Or pregnant women used this purified cloth simply to bundle their swollen bellies, wishing Tamateru-hime would protect young women and ensure they delivered their babies safely.

Regardless of the times, people have been longing for salvation and comfort not only from deities, but also from some outstanding, historical icons.

This is why Tamateru-hime and her Cinderella story have been cherished by many people especially young women over the centuries.




Note:
Senzo-in Temple stands in the south of Nagoya as one of the twelve sub temples to support Kasadera Temple. Kasadera Temple which belongs to the Shingon sect of Buddhism was the southernmost of the “Four Guardian Temples” surrounding Nagoya Castle. Kasadera Temple used to form a large temple town with its 12 disciple temples being stood side by side. It is said that Tamateru-hime and her husband made a great amount of donation to re-build Kasadera Temple.  It was renovated and well-maintained by the happy noble couple for the first time in 100 years since the temple was constructed in 736.

Friday, April 10, 2015

Shirotori Garden as a treasure box of history and culture



 
Let me tell you about Shirotori Garden.
This location was originally a lumber yard dating back to the Edo period in the 17th century.It had been used as a lumber yard for many years until the Ise Bay Typhoon hit and destroyed this entire area 70 years ago.


 In 1989 when the city of Nagoya hosted the World Design Exposition, the city decided to build a Japanese garden at this site to commemorate the Exposition. 
 So this Japanese garden is relatively young and new when you compare it with the famous ancient Japanese gardens in many other areas. But I personally believe that there is another good reason that Shirotori Garden is located in this place. And that is closely related to our history of the samurai world.
Let me go back to the story that this site was originally a lumber yard 400 years ago.It was a significant period in our history when the outstanding samurai, Tokugawa Ieyasu who was a native of this region won an important battle that finally unified the Japanese society in peace.He opened the government in Edo, the present Tokyo in the east of Japan. 
In order to rule the society and hand down his power to the next generations for many years, he made three of his sons the rulers over important regions in Japan. One of these regions was Owari, the present Nagoya area. Tokugawa Ieyasu put a great importance on the Owari region to protect Edo from a possible attack by samurai warriors. They were against his power and mostly stayed in the west since they lost the war with Ieyasu. Nagoya was a perfect location for a fortress to ward off his enemies. Thus, he ordered to build Nagoya Castle as a symbol of his absolute power.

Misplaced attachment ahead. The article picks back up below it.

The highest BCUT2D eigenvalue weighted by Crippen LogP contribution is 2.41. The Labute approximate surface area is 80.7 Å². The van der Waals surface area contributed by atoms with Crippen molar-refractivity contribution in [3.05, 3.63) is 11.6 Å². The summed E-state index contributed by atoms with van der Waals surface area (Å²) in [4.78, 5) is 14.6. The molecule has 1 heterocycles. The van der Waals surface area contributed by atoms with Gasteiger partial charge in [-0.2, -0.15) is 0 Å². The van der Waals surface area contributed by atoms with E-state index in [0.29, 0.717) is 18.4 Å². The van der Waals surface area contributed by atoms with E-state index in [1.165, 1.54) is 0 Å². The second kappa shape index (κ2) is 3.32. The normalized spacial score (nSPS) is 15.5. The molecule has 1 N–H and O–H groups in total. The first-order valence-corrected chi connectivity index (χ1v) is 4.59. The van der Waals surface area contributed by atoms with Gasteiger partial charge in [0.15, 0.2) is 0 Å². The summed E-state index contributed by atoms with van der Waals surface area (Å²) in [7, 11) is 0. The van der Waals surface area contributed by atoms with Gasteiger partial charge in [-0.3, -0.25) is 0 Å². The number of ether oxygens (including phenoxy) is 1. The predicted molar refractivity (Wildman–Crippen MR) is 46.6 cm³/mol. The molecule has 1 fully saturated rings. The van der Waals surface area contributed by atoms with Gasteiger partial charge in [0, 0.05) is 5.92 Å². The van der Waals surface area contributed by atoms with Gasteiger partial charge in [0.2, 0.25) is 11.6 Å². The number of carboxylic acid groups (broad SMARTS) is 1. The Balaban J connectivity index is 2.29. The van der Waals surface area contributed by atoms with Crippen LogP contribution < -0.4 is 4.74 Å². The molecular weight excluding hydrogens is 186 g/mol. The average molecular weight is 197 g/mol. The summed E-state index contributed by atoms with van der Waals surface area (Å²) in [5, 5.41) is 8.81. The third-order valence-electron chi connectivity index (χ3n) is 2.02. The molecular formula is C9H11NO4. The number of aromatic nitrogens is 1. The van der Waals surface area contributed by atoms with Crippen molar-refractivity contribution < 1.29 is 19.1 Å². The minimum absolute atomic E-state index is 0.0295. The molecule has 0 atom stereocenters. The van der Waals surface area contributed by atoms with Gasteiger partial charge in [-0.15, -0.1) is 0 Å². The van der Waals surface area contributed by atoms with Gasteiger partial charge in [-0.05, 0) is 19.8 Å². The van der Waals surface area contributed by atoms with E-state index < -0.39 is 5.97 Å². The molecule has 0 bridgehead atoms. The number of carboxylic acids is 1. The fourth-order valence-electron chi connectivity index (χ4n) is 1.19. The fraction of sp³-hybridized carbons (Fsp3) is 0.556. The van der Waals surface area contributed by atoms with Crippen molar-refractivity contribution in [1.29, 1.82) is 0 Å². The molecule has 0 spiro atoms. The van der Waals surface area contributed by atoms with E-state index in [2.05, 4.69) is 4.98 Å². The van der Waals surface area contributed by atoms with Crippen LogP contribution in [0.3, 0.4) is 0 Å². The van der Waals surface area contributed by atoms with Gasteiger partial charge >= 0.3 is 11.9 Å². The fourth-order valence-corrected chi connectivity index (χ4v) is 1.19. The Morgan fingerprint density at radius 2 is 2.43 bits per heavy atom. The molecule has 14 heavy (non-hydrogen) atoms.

He handed down the national property of the huge Kiso mountain area to the first landlord of Nagoya Castle, who was his 9th son, Yohinao.  Kiso was rich and famous for its good quality lumbers and this caused a local economy to flourish.  That way the Owari Tokugawa family became  the largest and influential power out of three branches of the Tokugawa family.
When the second lord of Nagoya Castle, Mitsutomo retired, he left the castle and lived on a vast property where he enjoyed a large scale Japanese garden. As the society became more stable, top samurai called daimyo enjoyed an abundant life rich in culture. Building a garden at their huge properties was one of the examples.
Speaking of Japanese gardens, they are roughly divided into three types
1) strolling garden
2) dry garden
3) tea garden
A daimyo garden is a strolling garden.
They very much loved this type of garden because it was a show of their influence. The gardeners showed great craftsmanship through replicating natural landscapes. The feudal lords spent a huge amount of money and time to complete these vast gardens. Take one of the daimyo gardens the Owari Tokugawa family owned for example, it could compare in size to about 15 baseball stadiums.
I believe it is, for one thing, for their family legacy and for another showing their dignity over other daimyo. They made these gardens not only for their own pleasure but for entertaining other important daimyo. Such events consisted of seasonal viewing, tea ceremonies and traditional dance performances. They occasionally exchanged political talks in the gardens. Having the Shogun at the garden was their greatest honor.
A daimyo garden has distinct elements such as ponds, rocks and stones, mountains, rivers and streams, bridges, arbors, plants, flowers and trees. And at Shirotori Garden, the Kiso mountain area which was exclusively given to Owari Tokugawa family by Ieyasu is faithfully depicted so as to symbolize their strong relationship.
There are many unspoken messages held within the garden. It will be very challenging and exciting for me  to explain the stories behind some interesting spots in Shirotori Garden.
I think a daimyo garden is just like a huge wonderland of those days.
Especially Shirotori Garden will send us various messages  such as the Owari Tokugawa family history,  the history of Nagoya, the charms of Japanese gardens and our tradition and culture.
Although Shirotori Garden does not have a long history but it was designed so carefully and faithfully to show us every features and elements of a traditional Japanese garden.
 

What is lucky for us in Shirotori Garden is that we are able to enjoy all three types of gardens as well.
So let's enjoy strolling around Shirotori Garden and feel the nature just like daimyo and their families and guests once did many centuries ago.